Does Basil Regrow Once Cut? How to Get Bushy Basil

does basil regrow once cut

Nothing makes me more excited for summer than the scent of fresh basil! This versatile herb is one of my favorites and incredibly easy to cultivate. One of the great features of basil is that it grows back after you cut it! With proper care and pruning, this beautiful plant can grow into an impressive bushy plant supplying you with delicious basil all summer long! I will cover how to harvest and prune basil so it forms into a full bushy plant that meets your expectations. We’ll also discuss what should be done if your basil starts flowering prematurely.

How to Cut Basil So It Regrows

Basil can be harvested quickly and easily, with two methods available depending on your harvest needs. However, be wary not to cut it too close to its base level or you risk significantly hindering its development!

If you need only a small amount of basil, simply pull some leaves off of the plant with your fingers. Take extra care to pinch each leaf at its base where it joins with the plant – otherwise you risk accidentally ripping or breaking off either its leaf or stem!

If you want to harvest large amounts of basil at one time, the fastest and easiest way is to cut whole stems off using garden shears or sharp scissors. Make sure your cuts fall just above any nodes where two leaves emerge from a single stem.

Once you’ve harvested a beautiful bouquet of basil, be sure to store it in a glass of water to protect it from wilting. As basil does not tolerate cold temperatures well, do not place it in the refrigerator as this may lead to brown spots appearing on its leaves.

When to harvest basil

Your basil should be ready for harvest once it reaches six inches in height, though as previously stated it’s cold-sensitive so this could take until summer depending on which agricultural zone it’s growing in.

Most likely, this means harvesting their basil by May or June. As it regrows quickly, harvest will likely take place shortly thereafter and continue growing up until frost kills it off.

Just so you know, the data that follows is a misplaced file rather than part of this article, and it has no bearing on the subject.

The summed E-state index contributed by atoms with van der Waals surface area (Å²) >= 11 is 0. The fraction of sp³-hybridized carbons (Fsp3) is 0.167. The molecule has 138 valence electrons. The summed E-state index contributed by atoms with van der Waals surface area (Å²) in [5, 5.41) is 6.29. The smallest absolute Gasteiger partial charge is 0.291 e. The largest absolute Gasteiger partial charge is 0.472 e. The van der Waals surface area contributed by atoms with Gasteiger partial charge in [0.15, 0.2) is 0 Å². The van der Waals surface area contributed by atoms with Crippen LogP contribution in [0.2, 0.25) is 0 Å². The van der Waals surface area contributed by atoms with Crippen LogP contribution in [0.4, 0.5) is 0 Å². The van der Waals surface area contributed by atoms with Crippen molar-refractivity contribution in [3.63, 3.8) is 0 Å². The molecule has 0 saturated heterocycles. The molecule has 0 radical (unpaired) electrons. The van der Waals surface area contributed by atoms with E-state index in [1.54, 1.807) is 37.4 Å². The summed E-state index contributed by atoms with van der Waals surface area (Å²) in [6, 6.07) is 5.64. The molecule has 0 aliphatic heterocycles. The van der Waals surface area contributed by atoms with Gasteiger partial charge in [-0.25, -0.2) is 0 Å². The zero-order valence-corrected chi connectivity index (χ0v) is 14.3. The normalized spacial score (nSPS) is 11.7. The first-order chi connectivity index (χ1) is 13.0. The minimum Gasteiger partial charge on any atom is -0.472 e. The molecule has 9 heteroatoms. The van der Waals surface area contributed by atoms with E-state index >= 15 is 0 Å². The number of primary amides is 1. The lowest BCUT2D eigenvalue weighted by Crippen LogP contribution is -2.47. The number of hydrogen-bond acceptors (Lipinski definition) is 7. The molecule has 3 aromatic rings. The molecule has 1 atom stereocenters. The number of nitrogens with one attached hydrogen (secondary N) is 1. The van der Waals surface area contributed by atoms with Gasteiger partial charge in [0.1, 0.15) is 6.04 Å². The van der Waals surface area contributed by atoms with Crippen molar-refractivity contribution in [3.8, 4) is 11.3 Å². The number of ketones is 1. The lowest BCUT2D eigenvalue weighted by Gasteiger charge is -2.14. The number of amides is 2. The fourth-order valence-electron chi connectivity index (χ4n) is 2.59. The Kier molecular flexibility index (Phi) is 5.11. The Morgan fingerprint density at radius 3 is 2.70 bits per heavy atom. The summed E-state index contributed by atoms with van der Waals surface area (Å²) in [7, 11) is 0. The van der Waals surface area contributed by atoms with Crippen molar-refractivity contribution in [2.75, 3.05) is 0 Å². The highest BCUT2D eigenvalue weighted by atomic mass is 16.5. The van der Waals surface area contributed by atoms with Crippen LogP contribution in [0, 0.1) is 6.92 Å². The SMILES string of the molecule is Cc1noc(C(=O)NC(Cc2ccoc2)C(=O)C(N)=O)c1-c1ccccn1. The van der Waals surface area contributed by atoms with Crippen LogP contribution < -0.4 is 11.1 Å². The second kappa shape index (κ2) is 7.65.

At its height in summer, I can harvest my basil plants once or more every week – one plant may even suffice for our household needs!

Pruning basil

Pruning basil is similar to harvesting it; you’ll need sharp shears and something suitable to store your freshly pruned basil stems until later.

As with harvesting, begin by pruning only the top two inches of basil plants. Overdoing pruning could result in accidentally trimming too much. When harvesting basil plants for harvesting purposes, cut stems just above where two leaves sprout from one stem node – this point is known as “node”.

Always start from the top when pruning, as the larger lower leaves provide most of the photosynthesizing and producing energy for your plants. Cutting them from their source could impede their development.

As we discussed in our article on leggy basil, trimming back your plant will cause two new shoots to start growing back at each location – effectively doubling your crop!

Prunings from your plant are still edible and should not go to waste! If you have too much basil than can be consumed at one time, processing it into pesto may be a great way to utilize its resources while simultaneously storing well in the freezer. Leggy basil can even be processed into pesto for storage in this way!

purning basil

Leggy basil

Sometimes young basil plants may start out leggy and not form the big bushy plant that you expect them to.

Basil can become leggy when its stems begin to become long but thin, typically as young seedlings don’t receive enough sunlight and try to stretch toward whatever little illumination there may be.

Leggy plants should not be grown as their long thin stems are less sturdy and therefore more likely to bend or break under the weight of their foliage or during weather-related events.

Once your leggy basil has been moved to an area with better lighting conditions, pruning back the leggy stems can help it flourish back into a healthy bushy plant again. We have an article dedicated to leggy basil care that you can view here.

Can You Harvest Basil After it Flowers? 

Once basil flowers, this indicates its lifecycle is almost at an end and that seeds and reproduction will occur before its demise. When this occurs, harvest it quickly!

Once the flowers begin to blossom, most of a plant’s energy will go toward flower and seed production and may cease sending up new shoots as you harvest or prune your plant.

To increase the longevity of your basil, pinch or trim off its flower buds so it can devote its energy towards leaf and shoot production instead. This will encourage it to put more resources back into leaf production rather than flower formation.

Don’t abandon your basil plant just because its flowers have started to form; its leaves can still be harvested and eaten! Don’t lose hope, even if flowers start appearing! 


 So there you have it – basil will indeed grow back after being cut – this is one of its many great features!

Just be sure not to cut back any of the lower leaves so your plant can continue photosynthesizing and producing energy, and if any flowers begin forming cut them off too. This will prolong its life and keep it from going to seed.

Keep any basil trimmings for use in summer pesto recipes – every bit can still be eaten! Nothing beats an excellent summer pesto dish!

Ciara Konhaus

I’m Ciara and I’m a gardener and agricultural educator in zone 6b. I’ve farmed and gardened all over the Appalachian mountains and love to empower people with the tools they need to start their own gardens.